Teeth cracking causes major concern and for good reason – teeth don’t grow back. While trying to prevent cracked teeth is your best bet, sometimes prevention doesn’t work and you still end up with cracked teeth. Understanding how teeth crack can help you try to prevent them better. In the event cracked teeth occur, you can also understand both how they did and what your next steps are.
What Causes Cracked Teeth?
There are a number of reasons why teeth crack. These include:
- Teeth grinding and clenching
- An overly large filling that strains and breaks your tooth
- Chewing or biting something hard – like popcorn kernels
- Blunt force trauma, like getting hit in a contact sport
- Gum disease, which can lead to root fractures
- Age, because teeth weaken as we get older
- Abrupt changes in mouth temperature, like drinking something really hot and then something really cold
Being conscious of the reasons behind cracked teeth can help you be more mindful in your goal to prevent them or help you understand how you got cracked teeth.
How Can You Tell If Your Tooth Is Cracked?
If you’re worried about if you have a cracked tooth, depending on the type of crack, you’ll probably be able to tell. Some signs that you have a cracked tooth or cracked teeth are:
- Pain when chewing/biting, or that comes and goes
- You can see it/feel it
- Abnormal sensitivity
- Gum swelling/inflammation
Cracked teeth can also lead to further complications, like fever and bad breath, and even dental infection. Teeth can become loose, and your gums can start bleeding.
Tooth cracks don’t show up on dental x-rays, so your dentist will have to use other methods to find if you have a crack. They may use a dental dye, which would highlight the crack. They can use other standard dental exam methods as well, such as probing your gums, using a dental magnifying glass, having you bite down on something, and ask you questions.
What Kinds Of Cracks Are There?
There are several different ways teeth can crack, some serious, some less so. While some cracks are less serious than others, it’s important to see a dental professional for any type of cracked teeth.
The less serious kind of cracked teeth is known as craze lines. These are simple cracks on your tooth’s enamel, and typically don’t pose significant problems. Your dentist can easily round and polish them away.
The other kinds of cracked teeth, however, are more serious. They are: a cracked tooth, a cracked cusp, split teeth, and a root fracture.
- A cracked tooth is when you have a crack extending from the top of the tooth to the root, sometimes into the root itself.
- A cracked cusp is when the cusp of the top of your tooth where you bite cracks.
- A split tooth is as it sounds – a tooth split in two. Split teeth often result from untreated cracked teeth, and typically need extraction for at least part of the tooth, however, it can be possible to save both parts of it.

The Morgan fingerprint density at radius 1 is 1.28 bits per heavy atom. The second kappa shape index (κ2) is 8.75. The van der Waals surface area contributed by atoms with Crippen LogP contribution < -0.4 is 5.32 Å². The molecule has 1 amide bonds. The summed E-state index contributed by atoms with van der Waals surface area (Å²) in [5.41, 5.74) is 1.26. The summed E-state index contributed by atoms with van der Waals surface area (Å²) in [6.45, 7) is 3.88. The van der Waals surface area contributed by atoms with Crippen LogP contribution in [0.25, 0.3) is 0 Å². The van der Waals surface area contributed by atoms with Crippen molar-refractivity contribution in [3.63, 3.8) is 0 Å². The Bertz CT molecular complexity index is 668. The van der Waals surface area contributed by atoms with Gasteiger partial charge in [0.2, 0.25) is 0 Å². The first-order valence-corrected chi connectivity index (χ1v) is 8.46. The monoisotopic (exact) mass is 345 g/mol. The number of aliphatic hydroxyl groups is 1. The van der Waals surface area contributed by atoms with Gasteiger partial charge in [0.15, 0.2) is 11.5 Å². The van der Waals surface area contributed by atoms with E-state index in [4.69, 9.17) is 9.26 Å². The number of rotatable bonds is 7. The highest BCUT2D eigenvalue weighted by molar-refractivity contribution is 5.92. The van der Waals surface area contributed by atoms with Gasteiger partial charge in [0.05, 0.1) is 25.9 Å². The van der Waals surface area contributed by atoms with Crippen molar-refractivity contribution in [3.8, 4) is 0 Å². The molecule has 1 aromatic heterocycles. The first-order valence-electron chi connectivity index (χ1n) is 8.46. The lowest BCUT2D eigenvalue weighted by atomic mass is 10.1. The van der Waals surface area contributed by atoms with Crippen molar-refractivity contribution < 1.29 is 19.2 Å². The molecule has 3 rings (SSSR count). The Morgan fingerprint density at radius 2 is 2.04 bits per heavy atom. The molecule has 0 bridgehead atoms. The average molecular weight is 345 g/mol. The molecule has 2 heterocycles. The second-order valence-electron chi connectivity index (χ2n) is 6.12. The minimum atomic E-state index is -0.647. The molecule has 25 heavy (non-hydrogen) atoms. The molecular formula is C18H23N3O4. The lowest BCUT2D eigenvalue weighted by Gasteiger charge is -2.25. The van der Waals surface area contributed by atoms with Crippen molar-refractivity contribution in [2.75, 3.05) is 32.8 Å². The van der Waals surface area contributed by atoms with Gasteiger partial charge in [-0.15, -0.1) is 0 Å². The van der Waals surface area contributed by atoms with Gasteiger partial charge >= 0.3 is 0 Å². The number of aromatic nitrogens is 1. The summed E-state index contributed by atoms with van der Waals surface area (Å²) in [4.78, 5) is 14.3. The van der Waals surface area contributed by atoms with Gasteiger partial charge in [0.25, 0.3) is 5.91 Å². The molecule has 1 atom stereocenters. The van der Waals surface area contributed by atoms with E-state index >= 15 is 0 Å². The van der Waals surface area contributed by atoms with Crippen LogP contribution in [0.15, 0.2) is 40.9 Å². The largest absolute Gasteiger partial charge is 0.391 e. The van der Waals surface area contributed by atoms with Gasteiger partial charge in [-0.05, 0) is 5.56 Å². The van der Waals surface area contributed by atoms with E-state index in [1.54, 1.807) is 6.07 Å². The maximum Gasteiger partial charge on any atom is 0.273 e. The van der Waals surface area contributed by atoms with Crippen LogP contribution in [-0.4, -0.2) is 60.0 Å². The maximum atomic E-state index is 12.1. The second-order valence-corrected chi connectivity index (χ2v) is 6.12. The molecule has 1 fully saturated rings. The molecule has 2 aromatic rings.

- A root fracture, which is when the crack starts below the gum line and goes up. These usually need to be extracted and treated with a root canal and a crown.
How Do You Fix Cracked Teeth?
If you have a cracked tooth, you don’t need to worry – it can be fixed. Cracked teeth can be fixed with several different methods, depending on the kind of crack and the severity of it.
Craze lines don’t typically require treatment, but it is still best to see a dental professional about them, as a preventative measure.
Other kinds of cracked teeth can be fixed by:
- Bonding – where plastic resin fills in the cracks
- Contouring, which is where rough edges are polished away
- Veneers, which fit over the surface of a tooth
- Crowns, which fit over teeth and look like a natural tooth
- Root Canals – where infection is cleared out of the root. This typically pairs with getting a crown.
- Extraction – in extreme cases, the entire tooth needs to be removed.
How Do You Prevent Cracked Teeth?
Teeth don’t heal like skin does. It is best to do all in your power to avoid cracking your teeth, especially since a serious cracked tooth could result in you losing that tooth – and teeth don’t grow back. You can prevent teeth from cracking by wearing a mouthguard when playing sports, especially contact sports, and by avoiding biting anything hard, like the pit of a fruit, or using your teeth to open things. If you struggle with clenching or grinding your teeth, talk to a dental professional about options to protect your teeth, such as a retainer. Good dental hygiene can also prevent cracked teeth because healthy teeth are stronger, and ergo, less likely to crack.